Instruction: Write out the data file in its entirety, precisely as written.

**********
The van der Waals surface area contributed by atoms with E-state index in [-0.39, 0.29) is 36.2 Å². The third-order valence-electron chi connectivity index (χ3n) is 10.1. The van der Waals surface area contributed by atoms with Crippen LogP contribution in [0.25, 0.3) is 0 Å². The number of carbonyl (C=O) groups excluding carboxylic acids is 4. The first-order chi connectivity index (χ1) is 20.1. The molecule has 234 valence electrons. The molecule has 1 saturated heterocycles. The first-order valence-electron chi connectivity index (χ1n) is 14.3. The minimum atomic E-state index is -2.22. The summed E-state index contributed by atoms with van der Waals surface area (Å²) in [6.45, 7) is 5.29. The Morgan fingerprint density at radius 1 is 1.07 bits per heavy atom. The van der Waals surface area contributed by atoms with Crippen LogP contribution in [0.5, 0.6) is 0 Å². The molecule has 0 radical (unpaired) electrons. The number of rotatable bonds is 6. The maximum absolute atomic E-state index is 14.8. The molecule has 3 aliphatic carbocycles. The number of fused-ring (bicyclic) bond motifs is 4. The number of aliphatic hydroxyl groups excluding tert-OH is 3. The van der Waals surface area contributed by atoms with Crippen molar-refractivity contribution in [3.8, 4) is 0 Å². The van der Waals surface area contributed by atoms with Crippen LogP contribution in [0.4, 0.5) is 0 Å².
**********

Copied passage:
The van der Waals surface area contributed by atoms with E-state index in [-0.39, 0.29) is 36.2 Å². The third-order valence-electron chi connectivity index (χ3n) is 10.1. The van der Waals surface area contributed by atoms with Crippen LogP contribution in [0.25, 0.3) is 0 Å². The number of carbonyl (C=O) groups excluding carboxylic acids is 4. The first-order chi connectivity index (χ1) is 20.1. The molecule has 234 valence electrons. The molecule has 1 saturated heterocycles. The first-order valence-electron chi connectivity index (χ1n) is 14.3. The minimum atomic E-state index is -2.22. The summed E-state index contributed by atoms with van der Waals surface area (Å²) in [6.45, 7) is 5.29. The Morgan fingerprint density at radius 1 is 1.07 bits per heavy atom. The van der Waals surface area contributed by atoms with Crippen LogP contribution in [0.5, 0.6) is 0 Å². The molecule has 0 radical (unpaired) electrons. The number of rotatable bonds is 6. The maximum absolute atomic E-state index is 14.8. The molecule has 3 aliphatic carbocycles. The number of fused-ring (bicyclic) bond motifs is 4. The number of aliphatic hydroxyl groups excluding tert-OH is 3. The van der Waals surface area contributed by atoms with Crippen molar-refractivity contribution in [3.8, 4) is 0 Å². The van der Waals surface area contributed by atoms with Crippen LogP contribution in [0.4, 0.5) is 0 Å².